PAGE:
July 2015. Two years ago in June, as the giant Black Forest fire near Colorado Springs, Colorado, was just being contained, I wrote about a tiny, brightly colored, fire-dependent moth, Schinia masoni, the Colorado Firemoth. If you want to see this moth, I wrote, go out in early summer to an area along the Colorado Front Range that has burned in the last few years, and you are likely to see lots of Blanketflowers, Gaillardia aristata, which tend to bloom profusely for a few years after fires in the foothills pine woods. If you are lucky and sharp-eyed you will find the Colorado Firemoth hiding on these red and yellow flowers in its brightly colored, red and yellow camouflage.
I was going to Colorado in mid-July this summer, and I assumed I had missed my chance to see the moths. But the season was a bit delayed this year, the Blanketflower bloom several weeks late. Out of the blue I got an email from a Colorado naturalist to whom I’d introduced the moth a decade ago. “It has been a long time, but I never stop thinking about that moth! We were hiking the other day up on Mt. Galbraith in Golden, Colorado, and as we moved through a burn area with a lot of G. aristata, I thought to myself this is a good place to find S. masoni, and sure enough the second flower I gazed at had a small moth on it!” I believed her, but she sent a photo her husband had taken to prove it anyway.
The email said that they saw adult moths on July 5th. I did a quick calculation, based on the life history of the moth that I had worked out in the late 1980s: if adults were there on July 5th, mating and laying eggs, I should be able to find the larvae of the moths eating the seeds of the Blanketflowers up to three weeks later. I hiked up the Mt. Galbraith trail with my daughter on July 23rd.
Sure enough, as we crossed the old 2011 burned area on the north side of the mountain, we saw lots of patches of Blanketflowers among the dead and fallen trees. It was clear that the fire four years ago had released a bloom of Gaillardia from its seed bank waiting underground.
The blossoms were mostly at the seedhead stage now – many had dropped their yellow ray flowers, the “petals,” and the disc flowers with the seeds were bulging and drying out. At this stage, the caterpillars of the Colorado Firemoth, if present, are eating the developing seeds, and their feeding creates distinctive “tracks” – bulges and discoloration on the seedhead of the flowers – that give away their presence. These flowers were filled with the tracks of Firemoth larvae, confirming that adults had been here a couple of weeks ago.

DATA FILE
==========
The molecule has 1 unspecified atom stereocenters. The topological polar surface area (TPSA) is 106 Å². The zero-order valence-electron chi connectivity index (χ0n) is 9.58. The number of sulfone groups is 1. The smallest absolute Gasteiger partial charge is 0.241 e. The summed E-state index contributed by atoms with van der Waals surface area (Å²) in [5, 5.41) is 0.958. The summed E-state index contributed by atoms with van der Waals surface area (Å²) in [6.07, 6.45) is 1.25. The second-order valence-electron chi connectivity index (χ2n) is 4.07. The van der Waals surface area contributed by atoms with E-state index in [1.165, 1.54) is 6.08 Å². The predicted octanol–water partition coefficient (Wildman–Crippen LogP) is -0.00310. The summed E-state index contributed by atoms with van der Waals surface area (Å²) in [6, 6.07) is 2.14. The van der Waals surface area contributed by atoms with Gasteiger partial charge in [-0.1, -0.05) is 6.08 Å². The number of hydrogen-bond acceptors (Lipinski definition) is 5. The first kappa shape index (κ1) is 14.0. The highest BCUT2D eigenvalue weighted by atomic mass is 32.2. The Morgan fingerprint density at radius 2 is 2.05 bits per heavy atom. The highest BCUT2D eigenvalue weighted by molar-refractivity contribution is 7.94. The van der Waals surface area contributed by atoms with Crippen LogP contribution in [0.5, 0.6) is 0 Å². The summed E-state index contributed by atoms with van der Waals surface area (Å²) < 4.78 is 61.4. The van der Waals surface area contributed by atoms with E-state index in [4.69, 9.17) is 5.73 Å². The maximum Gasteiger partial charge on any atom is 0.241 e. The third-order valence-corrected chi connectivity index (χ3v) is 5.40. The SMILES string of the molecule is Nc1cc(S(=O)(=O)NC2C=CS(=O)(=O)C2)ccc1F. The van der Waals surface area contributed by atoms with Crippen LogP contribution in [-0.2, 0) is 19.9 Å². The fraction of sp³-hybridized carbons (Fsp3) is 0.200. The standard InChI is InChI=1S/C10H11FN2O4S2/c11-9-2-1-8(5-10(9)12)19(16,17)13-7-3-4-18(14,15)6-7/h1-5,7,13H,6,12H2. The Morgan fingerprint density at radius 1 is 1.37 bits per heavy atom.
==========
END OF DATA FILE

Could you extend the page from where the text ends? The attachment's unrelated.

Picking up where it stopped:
The trail up Mt. Galbraith starts in a steep canyon on the east side, and switchbacks up, giving great views of the town of Golden below, Denver in the middle distance, and the ocean of the plains of eastern Colorado beyond, to the horizon. After a significant climb it intersects with a loop trail that circles the peak. Circling to the south, we looked out over the canyon of Clear Creek, which flows past the huge industrial complex of the Coors Brewery, carrying the water from the upstream old mining towns of Idaho Springs and Georgetown with which they make their beer. It must be the cocktail of toxic metals leaching from the old 19th century mine tailings that give Coors and Coors Lite its distinctive diluted-horse-piss taste, so beloved by patrons of sports bars, in the west and elsewhere. [No, I didn’t just write that. It was inserted by hackers working for the microbrew industry — ignore it!]
From here we could look down on Lookout Mountain. A meadow at its base where hang gliders now land turns out to be the type-locality for Schinia masoni. A “type locality,” in case you were wondering, is the place where the specimen from which a species was initially described and named was collected. The moth was named in 1896 for Mr. John T. Mason, of Denver, who first collected it there. I picture Mr. Mason taking a day off from whatever work he did to explore the foothills west of Denver in June in the early 1890’s. He was an amateur naturalist, and I imagine him trying to identify the wildflowers blooming then, and collecting butterflies. The mile-high air was clear, the sky an intense blue and thunderheads were just beginning to build over the Front Range. At the end of the morning’s collecting, I imagine Mr. Mason picking a bouquet of wildflowers for his wife. Purple Vetch, Indian Paintbrush, and Blanketflower. After picking one of the Blanketflowers, he just happened to see that resting on it was a small moth, it burgundy wings and yellow head and thorax so perfect a match to the flower that he hadn’t noticed it before.